(FOX Carolina) - A North Carolina mother is accused of faking her baby’s kidnapping and trying to kill the infant. Now, her attorney wants her evaluated for postpartum depression and postpartum psychosis.
Postpartum depression is a term most people are familiar with. The condition is common and occurs in about 15% to 20% of births.
Experts say postpartum psychosis is very rare and only occurs in about .1% - .2% of births. Although it’s uncommon, the disorder is much more serious.
Greenville-based counselor Susannah Baldwin specializes in perinatal mental health and volunteers as a support counselor with Postpartum Support International.
Baldwin said there are multiple types of mood and anxiety disorders that can occur both during and after pregnancy and it’s important to know the signs.
“It’s really misunderstood and often goes undetected. if we could normalize a little bit the struggle of being a new parent then more people would talk about it. More people would get treatment and less people would get as sick as they do,” Baldwin said.
One of the most common conditions occurring after childbirth is postpartum depression.
“Postpartum depression occurs in as many as one in five women,” Baldwin said.
According to the National Institute for Mental Health, signs of postpartum depression include feeling sad, hopeless, empty and overwhelmed.
While this condition is relatively common, a less common, and much more serious condition is postpartum psychosis.
“The onset is usually quite early and occurs in the first two to three weeks. The symptoms include things like seeing things or believing things that might not be there, confusion, disorientation and usually insomnia,” Baldwin said.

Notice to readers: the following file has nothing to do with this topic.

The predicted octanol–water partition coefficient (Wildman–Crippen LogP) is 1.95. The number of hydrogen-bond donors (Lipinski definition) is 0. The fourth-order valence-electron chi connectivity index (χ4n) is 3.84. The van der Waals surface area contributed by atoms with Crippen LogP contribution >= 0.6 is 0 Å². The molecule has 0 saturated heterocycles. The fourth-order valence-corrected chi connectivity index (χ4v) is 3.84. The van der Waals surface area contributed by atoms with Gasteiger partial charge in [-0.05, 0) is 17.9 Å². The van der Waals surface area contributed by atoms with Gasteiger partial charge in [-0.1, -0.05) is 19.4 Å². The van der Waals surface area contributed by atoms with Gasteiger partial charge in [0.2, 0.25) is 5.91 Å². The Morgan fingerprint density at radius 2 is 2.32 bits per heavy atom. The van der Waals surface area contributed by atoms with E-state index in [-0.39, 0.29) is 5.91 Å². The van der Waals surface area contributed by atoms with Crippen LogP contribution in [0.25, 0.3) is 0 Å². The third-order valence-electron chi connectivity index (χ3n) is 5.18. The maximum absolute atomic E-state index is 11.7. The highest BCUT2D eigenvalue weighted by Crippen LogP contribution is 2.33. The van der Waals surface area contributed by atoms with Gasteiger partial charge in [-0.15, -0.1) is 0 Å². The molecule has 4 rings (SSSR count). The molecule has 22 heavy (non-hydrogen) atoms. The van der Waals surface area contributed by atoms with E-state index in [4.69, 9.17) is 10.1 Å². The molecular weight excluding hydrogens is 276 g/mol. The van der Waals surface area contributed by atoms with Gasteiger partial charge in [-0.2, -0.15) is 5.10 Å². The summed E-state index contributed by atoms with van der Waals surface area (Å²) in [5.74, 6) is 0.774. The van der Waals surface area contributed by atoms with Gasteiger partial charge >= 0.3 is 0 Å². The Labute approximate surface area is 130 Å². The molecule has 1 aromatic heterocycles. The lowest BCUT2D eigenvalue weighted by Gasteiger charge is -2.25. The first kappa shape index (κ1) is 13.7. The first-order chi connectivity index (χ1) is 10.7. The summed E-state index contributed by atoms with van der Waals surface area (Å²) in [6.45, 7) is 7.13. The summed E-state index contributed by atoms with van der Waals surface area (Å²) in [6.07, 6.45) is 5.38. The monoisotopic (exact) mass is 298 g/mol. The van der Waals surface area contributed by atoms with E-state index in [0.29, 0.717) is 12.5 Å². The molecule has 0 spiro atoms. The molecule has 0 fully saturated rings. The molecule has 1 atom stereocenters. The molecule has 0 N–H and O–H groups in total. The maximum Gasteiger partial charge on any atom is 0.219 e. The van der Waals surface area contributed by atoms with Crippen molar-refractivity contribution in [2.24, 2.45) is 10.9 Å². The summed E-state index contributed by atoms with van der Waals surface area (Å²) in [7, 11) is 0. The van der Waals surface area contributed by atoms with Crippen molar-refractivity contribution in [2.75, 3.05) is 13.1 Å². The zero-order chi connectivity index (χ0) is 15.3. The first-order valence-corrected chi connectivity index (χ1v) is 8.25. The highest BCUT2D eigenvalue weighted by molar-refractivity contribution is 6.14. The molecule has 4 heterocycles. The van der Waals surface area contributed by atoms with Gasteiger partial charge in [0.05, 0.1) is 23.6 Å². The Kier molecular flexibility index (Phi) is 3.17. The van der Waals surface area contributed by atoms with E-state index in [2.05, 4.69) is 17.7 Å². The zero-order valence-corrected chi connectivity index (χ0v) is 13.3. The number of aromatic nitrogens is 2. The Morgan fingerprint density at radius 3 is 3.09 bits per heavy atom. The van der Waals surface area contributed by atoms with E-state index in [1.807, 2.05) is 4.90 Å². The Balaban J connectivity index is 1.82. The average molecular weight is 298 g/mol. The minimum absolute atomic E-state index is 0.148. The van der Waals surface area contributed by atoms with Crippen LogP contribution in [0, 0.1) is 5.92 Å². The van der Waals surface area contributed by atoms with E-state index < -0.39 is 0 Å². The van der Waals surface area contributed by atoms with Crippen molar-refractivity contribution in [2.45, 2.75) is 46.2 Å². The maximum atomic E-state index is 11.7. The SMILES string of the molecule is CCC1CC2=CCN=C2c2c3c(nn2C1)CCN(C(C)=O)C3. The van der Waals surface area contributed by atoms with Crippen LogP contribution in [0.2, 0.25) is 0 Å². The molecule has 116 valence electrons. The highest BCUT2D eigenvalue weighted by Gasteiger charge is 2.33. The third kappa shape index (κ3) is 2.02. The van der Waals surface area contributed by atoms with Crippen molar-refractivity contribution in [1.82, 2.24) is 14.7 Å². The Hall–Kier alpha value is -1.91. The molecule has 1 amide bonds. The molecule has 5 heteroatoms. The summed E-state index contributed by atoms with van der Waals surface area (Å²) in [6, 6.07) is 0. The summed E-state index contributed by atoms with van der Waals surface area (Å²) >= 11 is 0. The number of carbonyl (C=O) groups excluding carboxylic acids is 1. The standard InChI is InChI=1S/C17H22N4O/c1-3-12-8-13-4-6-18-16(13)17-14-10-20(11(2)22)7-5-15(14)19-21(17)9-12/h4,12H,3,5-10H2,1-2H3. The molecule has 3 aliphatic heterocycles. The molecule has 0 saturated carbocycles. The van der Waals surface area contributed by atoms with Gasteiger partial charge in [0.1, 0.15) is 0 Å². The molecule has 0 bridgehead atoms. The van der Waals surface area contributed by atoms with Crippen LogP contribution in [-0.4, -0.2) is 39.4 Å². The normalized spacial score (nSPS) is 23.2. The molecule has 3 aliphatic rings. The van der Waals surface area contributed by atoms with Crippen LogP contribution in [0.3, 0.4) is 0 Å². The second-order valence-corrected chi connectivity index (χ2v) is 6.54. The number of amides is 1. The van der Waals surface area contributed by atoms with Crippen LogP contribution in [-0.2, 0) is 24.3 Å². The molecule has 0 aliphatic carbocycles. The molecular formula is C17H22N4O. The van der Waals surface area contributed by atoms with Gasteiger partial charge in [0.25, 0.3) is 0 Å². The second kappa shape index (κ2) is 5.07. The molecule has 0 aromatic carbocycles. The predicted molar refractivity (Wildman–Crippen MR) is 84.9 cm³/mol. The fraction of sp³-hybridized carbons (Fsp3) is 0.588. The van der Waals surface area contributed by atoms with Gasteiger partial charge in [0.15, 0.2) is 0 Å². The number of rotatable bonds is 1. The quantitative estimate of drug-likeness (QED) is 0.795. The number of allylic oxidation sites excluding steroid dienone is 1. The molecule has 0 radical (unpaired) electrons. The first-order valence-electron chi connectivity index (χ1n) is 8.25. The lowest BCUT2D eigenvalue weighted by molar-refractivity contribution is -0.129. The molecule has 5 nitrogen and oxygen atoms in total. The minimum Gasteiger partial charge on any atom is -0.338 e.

Symptoms of postpartum psychosis include hallucinations, hearing voices and extreme insomnia, and in rare instances, some moms experience thoughts of harming themselves or their babies. Baldwin said this occurs in less than 5% of women diagnosed with postpartum psychosis, but it’s important to pay attention to the warning signs.
“Those things are usually quite noticeable, even though the symptoms can wax and wane. A mom might seem fairly stable and like her typical self, and then out of the blue, make comments or say things that don’t seem like her normal self,” Baldwin said.
Baldwin says partners, family and friends should intervene when something doesn’t seem right.
"As a new parent, it's really easy to get lost in the new parent role. Family members or friends should ask how they’re feeling and pay attention if something seems off with them,” Baldwin said.
Baldwin said these postpartum conditions can be treated with medication or therapy and it’s important to know there are people out there who want to help.
Postpartum Support International has a 24-hour support line for anyone seeking help or looking for more information: 1-800-944-4773.